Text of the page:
In the magazine's August 2005 issue, one energy policy expert stated that currently the U.S. was like a hunter-gatherer, constantly seeking new fossil-fuel sources, while other countries were more like energy farmers. Energy farming is the future. U.S. winds, which have barely been tapped, could generate more electricity in 15 years than all of Saudi Arabia's oil, without being depleted. A single 1.5-megawatt turbine offsets 13 tons of sulfur dioxide and 6 tons of nitrogen oxide emissions each year.

Wind power is just one piece of the puzzle. We certainly must reduce our energy use, increase recycling, and become more efficient and economical as a society. But it is essential that we develop alternatives to oil, and wind power is especially appropriate to the Berkshires.

Looking to the past, we all love the 19th century look of our local landscape. But for generations this was a self-reliant county with a diversified economy that contributed to the national economy as well. Thoreau would have approved of wind power, I expect, and been fascinated by it, as would the practical Shakers. From a historical point of view, wind power suits the Berkshires.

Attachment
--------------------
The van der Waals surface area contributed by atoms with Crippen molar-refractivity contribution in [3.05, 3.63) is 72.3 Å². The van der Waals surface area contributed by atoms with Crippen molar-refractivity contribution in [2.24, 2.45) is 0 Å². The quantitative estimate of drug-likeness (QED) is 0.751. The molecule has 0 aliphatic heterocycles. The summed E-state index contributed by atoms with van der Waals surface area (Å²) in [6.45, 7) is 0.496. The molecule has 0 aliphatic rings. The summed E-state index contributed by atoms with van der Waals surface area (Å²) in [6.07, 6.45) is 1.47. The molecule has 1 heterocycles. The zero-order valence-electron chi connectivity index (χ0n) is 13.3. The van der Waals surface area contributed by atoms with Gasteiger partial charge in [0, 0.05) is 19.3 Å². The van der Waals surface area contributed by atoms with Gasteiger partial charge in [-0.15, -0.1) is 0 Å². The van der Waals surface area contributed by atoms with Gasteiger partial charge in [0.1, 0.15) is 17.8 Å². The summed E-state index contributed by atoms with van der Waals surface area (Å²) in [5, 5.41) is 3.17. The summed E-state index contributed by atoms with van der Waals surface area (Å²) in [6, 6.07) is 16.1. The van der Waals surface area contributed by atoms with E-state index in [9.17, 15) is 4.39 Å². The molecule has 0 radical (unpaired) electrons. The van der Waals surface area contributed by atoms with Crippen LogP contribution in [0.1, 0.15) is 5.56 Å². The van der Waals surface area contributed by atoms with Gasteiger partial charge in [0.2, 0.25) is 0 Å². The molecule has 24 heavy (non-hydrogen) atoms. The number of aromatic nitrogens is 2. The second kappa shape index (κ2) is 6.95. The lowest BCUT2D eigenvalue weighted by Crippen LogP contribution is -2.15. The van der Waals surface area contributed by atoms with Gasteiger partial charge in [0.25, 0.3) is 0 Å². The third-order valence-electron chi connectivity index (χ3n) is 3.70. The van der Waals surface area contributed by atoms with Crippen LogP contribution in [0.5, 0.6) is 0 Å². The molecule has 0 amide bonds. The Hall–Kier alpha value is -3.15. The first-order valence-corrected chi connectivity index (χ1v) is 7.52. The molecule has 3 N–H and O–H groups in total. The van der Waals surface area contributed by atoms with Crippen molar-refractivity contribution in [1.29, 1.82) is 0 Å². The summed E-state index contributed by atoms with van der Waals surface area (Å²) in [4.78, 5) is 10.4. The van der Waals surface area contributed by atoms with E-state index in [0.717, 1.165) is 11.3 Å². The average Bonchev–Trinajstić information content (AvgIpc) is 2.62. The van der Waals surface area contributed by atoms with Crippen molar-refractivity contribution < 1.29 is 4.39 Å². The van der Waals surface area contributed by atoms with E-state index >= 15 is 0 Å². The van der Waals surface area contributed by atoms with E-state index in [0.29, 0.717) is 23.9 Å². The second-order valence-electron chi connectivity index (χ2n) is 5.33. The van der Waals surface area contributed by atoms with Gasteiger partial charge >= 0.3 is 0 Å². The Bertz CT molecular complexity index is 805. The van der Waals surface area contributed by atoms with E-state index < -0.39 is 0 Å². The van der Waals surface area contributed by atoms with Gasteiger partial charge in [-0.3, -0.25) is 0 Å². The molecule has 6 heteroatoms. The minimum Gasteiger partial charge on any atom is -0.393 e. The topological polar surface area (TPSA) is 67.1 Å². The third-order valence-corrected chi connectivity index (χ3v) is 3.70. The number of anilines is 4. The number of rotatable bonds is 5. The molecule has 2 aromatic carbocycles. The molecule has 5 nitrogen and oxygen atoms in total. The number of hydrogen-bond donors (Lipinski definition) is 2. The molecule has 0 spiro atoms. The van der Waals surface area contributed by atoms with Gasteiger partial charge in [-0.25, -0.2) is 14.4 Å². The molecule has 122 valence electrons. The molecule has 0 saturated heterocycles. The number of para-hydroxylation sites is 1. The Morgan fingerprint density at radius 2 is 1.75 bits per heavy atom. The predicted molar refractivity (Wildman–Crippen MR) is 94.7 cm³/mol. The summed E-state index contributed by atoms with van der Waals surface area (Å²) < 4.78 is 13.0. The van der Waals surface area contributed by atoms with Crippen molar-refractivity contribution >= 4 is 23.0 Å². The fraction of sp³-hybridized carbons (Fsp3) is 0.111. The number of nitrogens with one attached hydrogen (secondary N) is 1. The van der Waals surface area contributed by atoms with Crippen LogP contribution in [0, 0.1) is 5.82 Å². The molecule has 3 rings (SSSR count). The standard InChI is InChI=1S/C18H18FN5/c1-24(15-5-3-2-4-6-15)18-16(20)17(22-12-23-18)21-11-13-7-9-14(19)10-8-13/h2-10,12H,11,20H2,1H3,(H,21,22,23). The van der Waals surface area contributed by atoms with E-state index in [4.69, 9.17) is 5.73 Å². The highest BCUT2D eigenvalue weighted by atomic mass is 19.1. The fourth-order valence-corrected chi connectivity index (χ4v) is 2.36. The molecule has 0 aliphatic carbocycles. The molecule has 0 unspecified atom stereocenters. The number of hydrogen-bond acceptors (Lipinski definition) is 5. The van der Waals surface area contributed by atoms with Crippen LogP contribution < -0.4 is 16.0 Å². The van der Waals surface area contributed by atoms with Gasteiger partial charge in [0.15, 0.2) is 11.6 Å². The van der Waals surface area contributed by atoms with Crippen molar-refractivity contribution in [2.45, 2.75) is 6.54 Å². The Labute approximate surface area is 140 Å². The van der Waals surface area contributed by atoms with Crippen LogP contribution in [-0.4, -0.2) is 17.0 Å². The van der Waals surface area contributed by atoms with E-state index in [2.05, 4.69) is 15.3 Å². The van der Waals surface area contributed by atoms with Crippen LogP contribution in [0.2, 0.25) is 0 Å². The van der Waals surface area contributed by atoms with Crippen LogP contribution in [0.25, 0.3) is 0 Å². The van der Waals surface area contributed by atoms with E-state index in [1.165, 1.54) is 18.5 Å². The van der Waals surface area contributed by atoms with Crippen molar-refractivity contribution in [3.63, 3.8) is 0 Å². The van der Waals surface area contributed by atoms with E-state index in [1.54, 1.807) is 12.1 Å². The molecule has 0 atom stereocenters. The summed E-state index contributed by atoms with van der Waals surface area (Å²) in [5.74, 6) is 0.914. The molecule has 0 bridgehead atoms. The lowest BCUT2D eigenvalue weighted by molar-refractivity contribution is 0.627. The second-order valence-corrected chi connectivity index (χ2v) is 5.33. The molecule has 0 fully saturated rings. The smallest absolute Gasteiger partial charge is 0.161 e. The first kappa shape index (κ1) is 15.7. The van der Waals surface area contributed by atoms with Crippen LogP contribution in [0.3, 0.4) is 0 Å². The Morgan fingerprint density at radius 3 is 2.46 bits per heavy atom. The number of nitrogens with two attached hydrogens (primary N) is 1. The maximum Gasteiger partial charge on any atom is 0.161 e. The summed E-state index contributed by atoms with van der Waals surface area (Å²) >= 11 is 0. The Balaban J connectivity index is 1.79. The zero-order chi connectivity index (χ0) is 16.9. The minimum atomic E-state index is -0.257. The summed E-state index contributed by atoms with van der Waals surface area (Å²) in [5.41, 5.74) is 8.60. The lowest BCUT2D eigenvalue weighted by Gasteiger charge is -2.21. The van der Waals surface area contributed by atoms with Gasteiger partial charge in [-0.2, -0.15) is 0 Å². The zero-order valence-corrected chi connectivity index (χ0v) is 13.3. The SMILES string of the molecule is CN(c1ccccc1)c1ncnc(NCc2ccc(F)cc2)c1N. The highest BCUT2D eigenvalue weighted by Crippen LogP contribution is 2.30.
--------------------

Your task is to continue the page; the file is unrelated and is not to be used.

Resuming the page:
Looking to the future, it's clear that the country or region that is stable and successful 50 years from now will the country or region that has developed alternatives to Middle Eastern oil. Let's work to become that country If Berkshire County rejects windmills due to aesthetic reasons, it's in danger of becoming an artificial environment sustained primarily by tourism.

#

Decades from now people will look back at our era and say either: thank goodness they acted to find alternatives to oil and fossil fuels; or too bad they blocked the way, or we'd be in much better shape by now.

Let's become a small but vital part of the solution. Berkshire County, with its history of leadership in industry and culture, is the ideal place to start.